It’s the way he lived, it’s the way he died.  No epiphanies or sorrow, just a consistent, soulless vision.

Vaguely unsettling?

Good. 

"breaking bad" finale
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(Interesting that perhaps the ultimate impact of White’s death in the lab, with Jesse gone and all witnesses dead, was that the public would think he had still been cooking, and that this last batch was, indeed, the work of Heisenberg.)

 

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I have a few thoughts – written, as required, before the finale – up at the NYTimes “Room for Debate” page. 

 

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“This isn’t personal”

Plus a bit of Charlie Rose ex machina….

(more…)

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Quick Breaking Bad Thoughts

I know, I know.  So late and so lame.

The usual excuse:  Home education is sucking out my brains.

Also:  I find myself unable or at least unwilling to go to town on commentary until the whole thing is over.  It really is like a novel now – you have to see how it ends in order to make a judgment.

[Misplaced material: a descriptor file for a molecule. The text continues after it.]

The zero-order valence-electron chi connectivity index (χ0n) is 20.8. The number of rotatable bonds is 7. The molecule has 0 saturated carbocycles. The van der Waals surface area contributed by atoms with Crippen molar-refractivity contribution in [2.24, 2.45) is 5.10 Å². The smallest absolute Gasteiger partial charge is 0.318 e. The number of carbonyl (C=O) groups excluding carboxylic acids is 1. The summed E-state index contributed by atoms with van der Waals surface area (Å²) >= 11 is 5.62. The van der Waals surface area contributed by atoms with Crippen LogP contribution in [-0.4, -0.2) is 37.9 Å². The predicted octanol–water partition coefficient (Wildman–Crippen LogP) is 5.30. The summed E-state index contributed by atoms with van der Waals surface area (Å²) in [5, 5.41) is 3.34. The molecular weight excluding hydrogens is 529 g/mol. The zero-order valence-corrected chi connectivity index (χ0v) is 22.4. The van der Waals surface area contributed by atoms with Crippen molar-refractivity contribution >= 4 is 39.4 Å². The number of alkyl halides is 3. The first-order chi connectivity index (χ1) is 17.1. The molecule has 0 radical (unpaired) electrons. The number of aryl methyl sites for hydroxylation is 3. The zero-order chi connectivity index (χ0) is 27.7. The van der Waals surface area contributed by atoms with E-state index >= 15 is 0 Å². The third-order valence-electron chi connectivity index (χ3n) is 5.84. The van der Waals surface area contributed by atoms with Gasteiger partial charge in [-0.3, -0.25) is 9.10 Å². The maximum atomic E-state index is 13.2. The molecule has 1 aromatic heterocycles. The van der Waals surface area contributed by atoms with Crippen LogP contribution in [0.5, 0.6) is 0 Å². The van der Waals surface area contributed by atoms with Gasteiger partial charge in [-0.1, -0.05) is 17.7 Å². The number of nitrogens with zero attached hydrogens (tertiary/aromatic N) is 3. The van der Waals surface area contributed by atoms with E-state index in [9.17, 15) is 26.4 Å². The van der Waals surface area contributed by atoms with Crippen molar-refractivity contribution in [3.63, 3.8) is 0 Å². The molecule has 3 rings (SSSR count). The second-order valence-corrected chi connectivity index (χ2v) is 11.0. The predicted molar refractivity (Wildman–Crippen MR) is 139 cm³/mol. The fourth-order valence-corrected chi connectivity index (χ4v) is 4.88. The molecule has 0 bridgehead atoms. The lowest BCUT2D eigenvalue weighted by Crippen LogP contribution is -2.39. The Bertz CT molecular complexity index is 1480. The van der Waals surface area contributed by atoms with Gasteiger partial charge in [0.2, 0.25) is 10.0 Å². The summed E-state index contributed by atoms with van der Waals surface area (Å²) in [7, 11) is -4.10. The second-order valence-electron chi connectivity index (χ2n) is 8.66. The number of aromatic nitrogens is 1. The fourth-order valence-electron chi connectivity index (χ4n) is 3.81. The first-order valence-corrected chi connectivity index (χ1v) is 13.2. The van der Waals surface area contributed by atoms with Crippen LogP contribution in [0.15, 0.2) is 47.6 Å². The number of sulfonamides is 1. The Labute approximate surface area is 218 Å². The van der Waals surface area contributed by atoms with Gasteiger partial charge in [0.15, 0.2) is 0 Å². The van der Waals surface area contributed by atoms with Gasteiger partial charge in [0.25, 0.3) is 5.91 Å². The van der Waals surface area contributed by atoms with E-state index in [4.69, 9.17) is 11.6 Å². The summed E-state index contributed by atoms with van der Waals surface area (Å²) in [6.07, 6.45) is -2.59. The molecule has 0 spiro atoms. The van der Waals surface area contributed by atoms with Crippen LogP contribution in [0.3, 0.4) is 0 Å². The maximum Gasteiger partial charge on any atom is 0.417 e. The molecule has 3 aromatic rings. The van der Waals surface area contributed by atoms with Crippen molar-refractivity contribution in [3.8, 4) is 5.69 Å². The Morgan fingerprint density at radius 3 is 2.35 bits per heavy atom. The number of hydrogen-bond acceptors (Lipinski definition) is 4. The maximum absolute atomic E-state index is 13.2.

It’s not that I am demanding that it end in a certain way.  I certainly have my opinions on what seems artistically and philosophically “necessary” – but Gilligan and crew have not let me down (much) yet, so I’l withhold all that and let them be in charge. Because, you know, they are.

But….

  • Brutal.   I sat on a footstool 2 feet from the television screen for an hour.
  • When Walt started his (second) phone conversation with Skyler, I was taken aback and started rapidly thinking, Wow, this is awful.  This is crazy.  I wonder if he has brain cancer.  And are they going to play the brain cancer card and blame his behavior on that?  Oh, this has jumped the shark.  This is the worst show ever.     But then…..aaaaahhh…I get it.  Well played. Well, sort of. In a complicated sort of way.